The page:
Lat Friday on CNBC’s Options Action, we discussed the under-performance of Biotech stocks in the first half of 2016. Meg Tirrell highlighted the large cash balances of mega-cap biotechs, and the potential for a second half m&a binge, but questioned whether that is enough to spark a meaningful bid in the group that is down 33% from its 52 week highs (measured by the IBB, the iShares Nasdaq Biotech etf):
My co-panelist Carter Worth of Cornerstone Research thinks that Amgen (AMGN), also the largest component of the IBB, has shown very good relative strength to the IBB and could be poised to break out above the downtrend from its 52 week highs. For my purposes here I’d like to take a quick look at the trade set up in the IBB, especially considering its poor relative performance to the S&P 500 (SPX). It doesn’t take a chartered technical analyst to see what has emerged as a very well defined trading range with massive support at $240 and fairly staunch resistance around $290 (which also happens to be the etf’s 200 day moving average):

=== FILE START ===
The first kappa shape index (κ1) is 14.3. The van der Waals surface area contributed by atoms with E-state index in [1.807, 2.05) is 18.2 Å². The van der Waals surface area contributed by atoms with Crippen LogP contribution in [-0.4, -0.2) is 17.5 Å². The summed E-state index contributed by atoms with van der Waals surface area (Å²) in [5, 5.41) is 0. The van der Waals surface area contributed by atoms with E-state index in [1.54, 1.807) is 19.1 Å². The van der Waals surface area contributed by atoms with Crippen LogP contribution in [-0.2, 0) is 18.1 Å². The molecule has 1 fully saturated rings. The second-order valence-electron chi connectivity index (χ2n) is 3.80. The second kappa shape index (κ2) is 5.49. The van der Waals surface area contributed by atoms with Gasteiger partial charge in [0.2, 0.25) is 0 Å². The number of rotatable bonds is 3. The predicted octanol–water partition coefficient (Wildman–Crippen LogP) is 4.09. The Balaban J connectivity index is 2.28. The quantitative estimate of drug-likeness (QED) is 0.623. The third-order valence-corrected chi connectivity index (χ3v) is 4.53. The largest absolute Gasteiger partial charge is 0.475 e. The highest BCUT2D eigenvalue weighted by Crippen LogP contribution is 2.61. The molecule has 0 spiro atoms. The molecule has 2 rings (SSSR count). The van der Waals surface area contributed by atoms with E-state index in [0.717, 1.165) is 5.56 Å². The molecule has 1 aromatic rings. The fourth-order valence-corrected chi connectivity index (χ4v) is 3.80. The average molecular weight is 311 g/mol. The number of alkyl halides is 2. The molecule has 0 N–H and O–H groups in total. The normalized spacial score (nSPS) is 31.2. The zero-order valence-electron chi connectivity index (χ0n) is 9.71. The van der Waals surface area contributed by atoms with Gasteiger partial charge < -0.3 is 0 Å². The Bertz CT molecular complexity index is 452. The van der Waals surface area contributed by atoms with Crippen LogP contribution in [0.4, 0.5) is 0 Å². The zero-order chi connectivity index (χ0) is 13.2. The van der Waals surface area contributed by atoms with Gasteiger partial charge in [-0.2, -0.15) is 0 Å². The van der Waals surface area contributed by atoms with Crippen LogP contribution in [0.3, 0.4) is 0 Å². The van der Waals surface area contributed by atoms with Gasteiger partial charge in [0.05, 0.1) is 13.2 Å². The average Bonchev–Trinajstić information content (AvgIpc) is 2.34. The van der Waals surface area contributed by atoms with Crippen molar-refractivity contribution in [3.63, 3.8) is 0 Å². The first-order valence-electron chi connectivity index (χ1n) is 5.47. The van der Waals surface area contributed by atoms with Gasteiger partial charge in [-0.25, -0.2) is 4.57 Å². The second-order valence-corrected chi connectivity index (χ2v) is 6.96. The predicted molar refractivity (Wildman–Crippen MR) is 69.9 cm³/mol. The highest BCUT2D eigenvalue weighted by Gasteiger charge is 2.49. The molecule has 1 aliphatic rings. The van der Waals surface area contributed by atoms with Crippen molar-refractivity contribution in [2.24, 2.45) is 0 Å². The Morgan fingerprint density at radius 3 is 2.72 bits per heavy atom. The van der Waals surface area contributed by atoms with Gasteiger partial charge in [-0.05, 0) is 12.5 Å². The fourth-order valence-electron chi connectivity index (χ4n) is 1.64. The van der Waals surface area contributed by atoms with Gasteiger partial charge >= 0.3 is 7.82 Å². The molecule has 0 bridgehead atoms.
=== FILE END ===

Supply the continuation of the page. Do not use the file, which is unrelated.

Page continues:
Taking a slightly longer view of the IBB, a strong case could be made that the etf is near a short term technical inflection point, being the pronounced downtrend from the all time highs made last summer. If rejected could easily re-test the prior lows near $240. On the flip side, a breakout above the downtrend could clearly put a re-test of the $290 resistance level, with massive technical resistance lying above at the long term uptrend at about $320:
No matter your directional view, options premiums look fairly reasonable, with 30 day at the money implied volatility at 25%, vs 30 day realized volatility (how much the etf is moving-white) at 32%:
We’ll be checking back in on IBB and some of its components. Whether that downtrend holds or fails may offer clues to how under-performers may act for the balance of 2016.